Last update: November 17th, 2019 at 9:00 am
Water flowed through Australia’s Channel Country on February 18, 2009, when the Moderate Resolution Imaging Spectroradiometer (MODIS) on NASA’s Aqua satellite captured the top image. The floods followed weeks of seasonal rain in northern Queensland. As of February 17, floods affected 62 percent of Queensland, killing seven people and leaving hundreds more homeless, and stranding tens of thousands of livestock without food, reported the Associated Press. Though normal, the floods of 2009 were considered to be the worst in three decades, said the AP.
These images show the Georgina, Diamantina, and Thomson/Cooper Creek River systems on February 18, 2009, and December 16, 2008, before the rainy season started. Water is dark blue in these false-color images. The images were made with visible light (light that a human eye can see) and infrared light. The combination increases the contrast between flood water, which tends to be brown, and earth, which is also brown. In this type of image, water is usually black or dark blue. In this case, the water is lighter in color because either dirt colors the water or there is only a thin layer of water over a bright salt pan. Plant-covered land is bright green, and bare or lightly vegetated land is tan-pink.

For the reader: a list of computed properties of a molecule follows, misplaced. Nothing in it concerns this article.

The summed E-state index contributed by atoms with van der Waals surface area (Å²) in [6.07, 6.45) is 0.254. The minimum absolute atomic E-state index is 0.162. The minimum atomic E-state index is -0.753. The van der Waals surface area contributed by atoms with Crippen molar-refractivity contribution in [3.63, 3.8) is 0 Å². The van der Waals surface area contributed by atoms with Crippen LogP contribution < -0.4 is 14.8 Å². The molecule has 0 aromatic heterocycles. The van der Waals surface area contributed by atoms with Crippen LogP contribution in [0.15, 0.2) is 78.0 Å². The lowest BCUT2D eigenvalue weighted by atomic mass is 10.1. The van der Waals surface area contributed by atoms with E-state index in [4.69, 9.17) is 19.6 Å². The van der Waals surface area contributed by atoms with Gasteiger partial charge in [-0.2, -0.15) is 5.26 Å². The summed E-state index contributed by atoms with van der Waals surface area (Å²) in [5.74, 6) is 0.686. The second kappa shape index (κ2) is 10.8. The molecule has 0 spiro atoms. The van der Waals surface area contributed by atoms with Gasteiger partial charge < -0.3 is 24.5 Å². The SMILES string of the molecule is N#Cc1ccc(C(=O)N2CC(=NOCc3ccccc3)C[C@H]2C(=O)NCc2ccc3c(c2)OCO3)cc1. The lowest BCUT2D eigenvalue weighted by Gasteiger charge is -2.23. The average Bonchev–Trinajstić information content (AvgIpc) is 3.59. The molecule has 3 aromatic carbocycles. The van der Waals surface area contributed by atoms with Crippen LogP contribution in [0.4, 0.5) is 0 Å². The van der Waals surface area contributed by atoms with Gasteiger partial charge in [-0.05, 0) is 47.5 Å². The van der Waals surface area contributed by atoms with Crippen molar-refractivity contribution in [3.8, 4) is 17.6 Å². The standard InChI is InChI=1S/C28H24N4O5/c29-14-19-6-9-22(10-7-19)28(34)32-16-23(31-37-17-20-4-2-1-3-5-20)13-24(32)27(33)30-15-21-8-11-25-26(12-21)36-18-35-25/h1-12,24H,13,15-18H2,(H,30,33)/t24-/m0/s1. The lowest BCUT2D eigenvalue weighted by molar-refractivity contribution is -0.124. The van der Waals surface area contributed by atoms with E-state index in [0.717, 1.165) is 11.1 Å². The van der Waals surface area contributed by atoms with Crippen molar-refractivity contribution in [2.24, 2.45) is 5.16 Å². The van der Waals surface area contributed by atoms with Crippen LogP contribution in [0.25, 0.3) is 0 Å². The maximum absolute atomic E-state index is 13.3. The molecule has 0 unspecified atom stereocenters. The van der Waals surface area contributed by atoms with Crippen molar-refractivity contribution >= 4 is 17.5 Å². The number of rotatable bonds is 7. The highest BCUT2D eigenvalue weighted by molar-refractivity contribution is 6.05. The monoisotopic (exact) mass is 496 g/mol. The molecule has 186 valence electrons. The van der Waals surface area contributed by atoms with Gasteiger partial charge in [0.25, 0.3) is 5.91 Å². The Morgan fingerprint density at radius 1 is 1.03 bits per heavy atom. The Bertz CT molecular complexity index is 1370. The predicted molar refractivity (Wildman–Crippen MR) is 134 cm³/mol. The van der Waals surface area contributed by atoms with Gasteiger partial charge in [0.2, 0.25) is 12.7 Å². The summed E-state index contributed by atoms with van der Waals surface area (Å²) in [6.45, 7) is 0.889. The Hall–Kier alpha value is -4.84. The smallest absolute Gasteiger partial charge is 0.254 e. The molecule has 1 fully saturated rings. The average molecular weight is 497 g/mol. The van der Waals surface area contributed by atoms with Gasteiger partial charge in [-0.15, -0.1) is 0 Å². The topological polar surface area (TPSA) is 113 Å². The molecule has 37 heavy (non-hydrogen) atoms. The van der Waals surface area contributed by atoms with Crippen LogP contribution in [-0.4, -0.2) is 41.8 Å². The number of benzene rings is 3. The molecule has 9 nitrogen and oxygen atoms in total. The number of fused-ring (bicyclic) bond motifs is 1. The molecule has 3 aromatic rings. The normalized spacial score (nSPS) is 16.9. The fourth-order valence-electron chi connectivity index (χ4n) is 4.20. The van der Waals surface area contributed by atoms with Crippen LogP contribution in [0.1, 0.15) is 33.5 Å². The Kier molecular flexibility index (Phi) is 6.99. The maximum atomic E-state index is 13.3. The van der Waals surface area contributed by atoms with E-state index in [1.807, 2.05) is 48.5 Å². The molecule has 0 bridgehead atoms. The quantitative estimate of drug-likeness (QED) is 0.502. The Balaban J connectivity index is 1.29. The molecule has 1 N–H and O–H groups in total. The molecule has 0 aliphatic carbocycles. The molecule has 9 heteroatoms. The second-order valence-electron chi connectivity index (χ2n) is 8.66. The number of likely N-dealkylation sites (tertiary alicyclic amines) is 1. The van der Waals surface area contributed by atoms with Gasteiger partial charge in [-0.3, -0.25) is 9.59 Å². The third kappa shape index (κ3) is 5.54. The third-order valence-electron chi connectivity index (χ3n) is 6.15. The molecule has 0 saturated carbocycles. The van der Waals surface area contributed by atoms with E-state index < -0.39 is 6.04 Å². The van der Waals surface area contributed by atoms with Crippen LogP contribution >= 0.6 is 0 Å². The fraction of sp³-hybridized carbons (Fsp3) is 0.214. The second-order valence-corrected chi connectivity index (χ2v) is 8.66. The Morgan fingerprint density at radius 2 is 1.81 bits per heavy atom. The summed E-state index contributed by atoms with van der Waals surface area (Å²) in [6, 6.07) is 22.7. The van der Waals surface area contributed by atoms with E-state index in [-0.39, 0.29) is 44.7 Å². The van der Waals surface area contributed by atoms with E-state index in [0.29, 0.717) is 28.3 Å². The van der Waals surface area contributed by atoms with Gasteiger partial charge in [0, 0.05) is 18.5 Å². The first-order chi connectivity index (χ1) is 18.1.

The Queensland Flood Warning Center reported major flooding on all of the rivers shown in this image. The rivers grow during the wet season, draining Queensland’s interior into the salt flats of South Australia. Eventually, in a rainy year, the flood water will reach Lake Eyre, a vast inland lake that fluctuates in size as it receives water from one of the world’s largest inland drainage basins. Though the floods are damaging, they also bring new life to the desert. The water will rejuvenate seasonal wetlands and sustain plant growth. The bright green tones evident on February 18 show that the seasonal green-up had already started in parts of Queensland.
Credit: NASA images courtesy the MODIS Rapid Response Team at NASA GSFC. Caption by Holli Riebeek.